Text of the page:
Big data and email marketing have a surprisingly symbiotic relationship, where each one makes the other better, something that will only increase in the future.
Big data – demographics, behavior, buying behavior in other channels, competitive intelligence – has been successful for digital marketers in large part because of email marketing. In turn, big data allows marketers to tie data to individual consumers through their email addresses.
It’s also reshaping the things we do in email, making it imperative to do a better job of collecting and managing customer email addresses.
Take preference centers. Marketers debate whether the data consumers report in them is any good, or whether behavioral data and data purchased from third-party providers outweigh it.
But that demographic, psychographic and interest-level data does have value. We can identify the consumer by tying consumers’ email addresses to their data, making the email personal identifiable information.
In the past, accessing that digital identity was hard because it was wrapped up in cookies and other identifiers. Now, the email address is the key that unlocks your access to a storehouse of data within and beyond the preference center.
Email marketers need to understand that they hold the keys to the kingdom in their email address databases and to make sure everybody else in their organizations gets the picture as well. But this high value on email addresses poses a major challenge for marketers.
Big data is changing not just how we think about consumers and what we know about them, but also how email marketing does business in acquisition and quality engagement.
Fake email addresses = Big data problem
Adestra’s 2016 Consumer Adoption & Usage Study turned up a scary statistic: More than 50 percent of consumers have given out fake email addresses when brands ask for them. This is a huge wake-up call for marketers who try to rake in as many email addresses as they can without concern for the quality of those addresses. Big data will be effective for marketers only if they focus on getting their customers’ real email addresses.
Using acquisition tools that include getting the customer’s real email address becomes the key to getting big data on that customer. If you strive for quantity, you’re just pulling in people with no regard for data accuracy or for using the address to identify your customers as individuals.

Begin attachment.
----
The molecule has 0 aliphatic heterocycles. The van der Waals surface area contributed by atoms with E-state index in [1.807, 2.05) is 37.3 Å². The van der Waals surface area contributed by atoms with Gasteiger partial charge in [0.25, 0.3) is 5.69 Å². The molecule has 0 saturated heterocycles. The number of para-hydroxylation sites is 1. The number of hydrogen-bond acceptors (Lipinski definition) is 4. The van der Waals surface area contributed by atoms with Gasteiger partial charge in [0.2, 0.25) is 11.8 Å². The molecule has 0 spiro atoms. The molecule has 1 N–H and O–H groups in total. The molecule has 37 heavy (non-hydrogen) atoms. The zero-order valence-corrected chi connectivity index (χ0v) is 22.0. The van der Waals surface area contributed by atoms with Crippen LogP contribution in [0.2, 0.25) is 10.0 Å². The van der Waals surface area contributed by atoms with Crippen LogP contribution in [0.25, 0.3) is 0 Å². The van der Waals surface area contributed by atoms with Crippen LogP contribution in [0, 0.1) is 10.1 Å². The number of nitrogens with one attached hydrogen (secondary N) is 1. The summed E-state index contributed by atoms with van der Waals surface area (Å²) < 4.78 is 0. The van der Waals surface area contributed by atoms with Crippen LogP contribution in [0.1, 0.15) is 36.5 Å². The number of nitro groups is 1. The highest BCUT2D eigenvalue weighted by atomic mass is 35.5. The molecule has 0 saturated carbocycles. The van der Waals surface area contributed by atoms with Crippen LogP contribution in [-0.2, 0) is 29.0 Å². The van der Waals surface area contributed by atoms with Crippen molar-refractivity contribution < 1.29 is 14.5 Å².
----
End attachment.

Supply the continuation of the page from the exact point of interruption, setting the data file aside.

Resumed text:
Big data informs how you identify your customers and how you use that data to target them. Without accurate information, you have to work much harder.
The next big challenge: Addressable TV
You thought social media and mobile were big, shiny objects that stole attention and budget from email? Addressable TV is going to be 10 times bigger. Television will no longer be just a box you watch, but a personalized information feed that uses big data to target advertising.
DirecTV, Comcast and other services can identify households because they know who has which set top box and who’s paying for which box. In turn, each of those companies are saying to third-party data providers, “Tell me more about these consumers.”
They’re getting back detailed information, which they will use to target messaging to viewers because they can identify individual households and build predictive models of what you’re going to buy.
Email’s role in addressable TV
You give your email address to a car manufacturer so you can get information on a certain make or model. Before too long, you’ll start seeing more car commercials from that manufacturer because it knows you are interested, it knows you have a specific box and email address and you probably just got an email about that car.
Ideally, the coordination of commercials and emails, all driven by data, will create messaging that resonates more than leaving it all to chance. Now can you see why genuine email addresses will be so important in this giant data universe?
Email marketers are at the center of that universe. They hold the key to the future of advertising to identifiable consumers. Address quality has to beat quantity because quality has so much more extension, and quantity does not.
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As an email marketer, I would rather have 100 customers who open and engage with my messages than 10,000 who don't.